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Black-backed Woodpeckers in a small burn on Base Petawawa in Renfrew Co., Ontario

                                          by Chris Michener

 

                         

 As a result of the article "What was found in the burn" by Margaret Carney in Seasons, Winter 1999, the magazine of the Federation of Ontario Naturalists, a group of five curious naturalists went exploring on January 28, 2000. The burn was illustrated on page 30 of the article in a map showing recent burns and accompanied by a call for all birders to check them out!

The above picture was taken at the south end of a 100m by 700m burned area of Jack Pine with some small White Pine mixed in. The forest is residual, the remnants of a beautiful Jack Pine forest which was clear cut 2-3 years ago. You can see the cut behind the burned area. The burn is heavily blackened at the north end, but the south end has more Jack Pine survivors. Other burned areas on the west side of Base Petawawa were off limits to us. We were told live rounds may still exist in other burned areas.
                   

We saw five female Black-backed Woodpeckers (BBWO) and two males. This concentration gives a ratio of 1 BBWO/ hectare, similar to the estimate in the article. This burn is postage stamp size, however. There was considerable evidence of insect infestation... tiny pin prick holes drilled through the Jack Pine bark. Woodpecker feeding holes showed the frenetic activity of the winter's woodpeckers. Also seen were two Hairy and one Downy Woodpecker in the burn. Some Black-capped Chickadees were present, also.

 picture 2
This picture is an example of how the BBWO feeds. We watched a male extract two bark beetle grubs from holes it made through the bark. First it chose a spot. We weren't sure how it decided on the location of the grub search. Perhaps by tapping the bark it can sense the difference in density of the area under the bark or perhaps it tests a spot to see if any sawdust (larval feeding leftovers) is present. In any case, it starts a hole or continues a hole that a larva has made and tests to see if the hole is wide enough to pull the grub through. It has to be able to open its beak wide enough to grasp the grub. It 'spits' the wood bits out as it works the hole deeper and wider. Once it grasps the larva, it pulls it out through the hole and in one gulp, it swallows it. It then moves to another area on the tree or flies to a different tree to continue its feeding.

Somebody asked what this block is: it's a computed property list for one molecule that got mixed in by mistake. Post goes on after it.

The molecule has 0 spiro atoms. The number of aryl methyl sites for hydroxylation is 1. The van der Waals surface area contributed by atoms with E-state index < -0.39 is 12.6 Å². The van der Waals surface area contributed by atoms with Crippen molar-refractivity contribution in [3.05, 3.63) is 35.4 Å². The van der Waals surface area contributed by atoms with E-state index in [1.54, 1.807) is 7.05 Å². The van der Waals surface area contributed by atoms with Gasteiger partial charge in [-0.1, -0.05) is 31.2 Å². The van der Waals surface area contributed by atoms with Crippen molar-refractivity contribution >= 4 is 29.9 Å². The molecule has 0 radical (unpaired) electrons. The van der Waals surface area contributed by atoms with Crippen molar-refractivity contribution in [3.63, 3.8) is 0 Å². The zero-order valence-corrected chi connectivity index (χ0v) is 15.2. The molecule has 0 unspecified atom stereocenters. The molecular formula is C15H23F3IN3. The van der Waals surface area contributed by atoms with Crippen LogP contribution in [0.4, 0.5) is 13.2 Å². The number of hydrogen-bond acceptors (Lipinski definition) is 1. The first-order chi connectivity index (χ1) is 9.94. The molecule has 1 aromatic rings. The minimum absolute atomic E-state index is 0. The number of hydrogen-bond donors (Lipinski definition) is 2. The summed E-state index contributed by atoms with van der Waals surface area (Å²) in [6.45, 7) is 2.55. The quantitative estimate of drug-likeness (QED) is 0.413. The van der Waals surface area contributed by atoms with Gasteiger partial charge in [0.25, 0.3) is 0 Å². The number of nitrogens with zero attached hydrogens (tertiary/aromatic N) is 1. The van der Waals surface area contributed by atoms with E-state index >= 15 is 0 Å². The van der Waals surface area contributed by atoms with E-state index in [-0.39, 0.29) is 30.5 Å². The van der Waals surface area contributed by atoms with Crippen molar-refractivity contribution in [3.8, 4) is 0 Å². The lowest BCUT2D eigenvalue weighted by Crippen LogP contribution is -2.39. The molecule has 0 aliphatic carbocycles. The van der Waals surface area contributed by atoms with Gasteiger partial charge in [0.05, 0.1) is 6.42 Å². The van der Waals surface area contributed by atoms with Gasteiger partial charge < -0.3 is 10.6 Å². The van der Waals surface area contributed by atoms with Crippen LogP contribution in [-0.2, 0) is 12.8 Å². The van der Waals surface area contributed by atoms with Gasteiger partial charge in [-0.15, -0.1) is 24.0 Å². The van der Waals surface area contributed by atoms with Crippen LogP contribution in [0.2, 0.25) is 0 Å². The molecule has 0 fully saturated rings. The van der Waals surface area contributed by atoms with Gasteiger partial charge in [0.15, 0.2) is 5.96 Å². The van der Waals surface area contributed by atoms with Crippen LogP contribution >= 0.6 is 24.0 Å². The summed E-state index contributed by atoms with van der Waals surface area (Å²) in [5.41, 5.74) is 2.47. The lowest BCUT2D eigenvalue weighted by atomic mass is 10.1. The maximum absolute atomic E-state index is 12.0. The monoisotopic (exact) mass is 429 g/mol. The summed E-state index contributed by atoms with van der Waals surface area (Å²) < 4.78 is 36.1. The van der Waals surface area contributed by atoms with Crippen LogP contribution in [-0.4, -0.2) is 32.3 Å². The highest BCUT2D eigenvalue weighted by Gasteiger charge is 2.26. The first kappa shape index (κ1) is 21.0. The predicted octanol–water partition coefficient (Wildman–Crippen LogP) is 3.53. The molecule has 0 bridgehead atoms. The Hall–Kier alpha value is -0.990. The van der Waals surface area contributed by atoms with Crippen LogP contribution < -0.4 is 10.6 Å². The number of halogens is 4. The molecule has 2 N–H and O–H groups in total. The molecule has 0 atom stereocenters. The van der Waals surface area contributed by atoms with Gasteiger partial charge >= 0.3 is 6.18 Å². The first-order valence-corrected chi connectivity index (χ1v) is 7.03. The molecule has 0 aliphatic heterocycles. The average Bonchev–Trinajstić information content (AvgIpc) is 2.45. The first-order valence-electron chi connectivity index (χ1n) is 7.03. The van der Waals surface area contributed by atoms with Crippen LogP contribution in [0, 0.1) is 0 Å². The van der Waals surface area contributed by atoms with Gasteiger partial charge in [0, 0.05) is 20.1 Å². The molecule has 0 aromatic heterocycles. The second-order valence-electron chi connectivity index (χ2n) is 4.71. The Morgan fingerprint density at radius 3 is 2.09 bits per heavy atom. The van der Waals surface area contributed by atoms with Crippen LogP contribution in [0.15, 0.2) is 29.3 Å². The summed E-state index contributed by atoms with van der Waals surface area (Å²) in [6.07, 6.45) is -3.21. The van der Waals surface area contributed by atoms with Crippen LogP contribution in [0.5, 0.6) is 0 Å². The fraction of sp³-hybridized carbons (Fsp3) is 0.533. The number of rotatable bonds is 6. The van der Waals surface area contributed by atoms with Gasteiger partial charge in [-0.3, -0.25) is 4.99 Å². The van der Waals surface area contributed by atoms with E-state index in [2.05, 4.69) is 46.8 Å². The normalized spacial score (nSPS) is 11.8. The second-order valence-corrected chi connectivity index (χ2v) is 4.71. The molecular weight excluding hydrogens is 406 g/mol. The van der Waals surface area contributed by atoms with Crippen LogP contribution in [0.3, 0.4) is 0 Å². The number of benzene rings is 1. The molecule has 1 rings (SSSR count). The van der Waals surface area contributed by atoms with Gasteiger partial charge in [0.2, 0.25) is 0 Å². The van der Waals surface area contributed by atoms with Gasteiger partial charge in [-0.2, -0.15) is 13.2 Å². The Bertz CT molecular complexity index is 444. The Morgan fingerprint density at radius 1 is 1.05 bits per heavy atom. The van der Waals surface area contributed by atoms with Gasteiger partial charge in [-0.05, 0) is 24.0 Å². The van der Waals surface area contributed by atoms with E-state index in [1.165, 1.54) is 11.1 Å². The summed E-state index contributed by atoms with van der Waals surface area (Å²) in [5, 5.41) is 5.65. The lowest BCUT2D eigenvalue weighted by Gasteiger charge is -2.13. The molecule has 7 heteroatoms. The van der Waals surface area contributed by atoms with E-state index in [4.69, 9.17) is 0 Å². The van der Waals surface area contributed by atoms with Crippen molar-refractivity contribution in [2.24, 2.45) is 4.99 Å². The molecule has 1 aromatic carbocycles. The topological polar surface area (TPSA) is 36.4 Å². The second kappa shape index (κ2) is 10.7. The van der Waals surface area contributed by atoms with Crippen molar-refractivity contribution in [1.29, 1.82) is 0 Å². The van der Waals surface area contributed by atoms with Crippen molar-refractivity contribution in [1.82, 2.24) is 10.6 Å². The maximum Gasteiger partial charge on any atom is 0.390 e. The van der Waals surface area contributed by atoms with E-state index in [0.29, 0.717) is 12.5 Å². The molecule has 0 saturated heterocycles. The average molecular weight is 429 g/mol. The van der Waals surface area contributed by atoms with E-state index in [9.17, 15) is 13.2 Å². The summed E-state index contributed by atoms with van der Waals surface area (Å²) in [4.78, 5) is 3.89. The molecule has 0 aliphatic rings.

picture 3
This Jack Pine from the burn shows large areas of bark removed by the woodpecker in its feeding activity. This feeding is different than that used on Tamarack. In Tamarack stands, the BBWO chips the bark with a sideways motion removing large pieces and it strips extensive areas of bark searching for its insect meal. More of the Jack Pines showed holes like the tree above (picture 3) without much bark chipping. Perhaps this means that there is a greater population of bark beetles present in the burn than in our typical Tamarack stands.??

Not only upright trees were searched. Downed branches in brush piles, were tested as in picture 2.

Also in the burn were many vole tracks, which looked like zippering with two footprints and a tail line between. When I asked Bruce Winterbon what small mammal he thought they belonged to, he said there were two options...either a type of vole, or, if you find the slider on the zippering, you could open it and see what was underneath! On one vole trail was superimposed an imprint of a large bird, probably a Barred Owl. The story from the evidence in the snow indicated that the owl had tried to pick up the vole with its claws but the vole veered sideways and the owl missed. The owl settled briefly on the snow with wings outstretched before taking to the air again. The vole tracks continued past the impression the owl left in the shallow snow.
Other participants on the outing were Merv Fediuk, Manson Fleguel and Lynn Hardy.
Epilogue: A follow up trip to the burn site was taken on January 10, 2001 to determine if Black backed Woodpeckers would again be concentrated on the dead trees. Merv Fediuk, Leo Boland, Manson Fleguel and Ted and Kathy Krug (from Parry Sound) hiked into the burn area and found there was no evidence of any woodpeckers in the site. No woodpeckers of any species were present. Many of the trees now had chunks of peeled bark hanging from them as a result of the weathering effects of rain and snow, but there was no freshly chipped bark on the snow around the base of the trees, nor freshly chipped surfaces on the dead trees. It is assumed that the woodpeckers gather to feast on the larvae of the White-spotted Sawyer Beetle, and that this is a one year phenomenon, occurring during only the first winter after the fire. 

 

 

 

 

 

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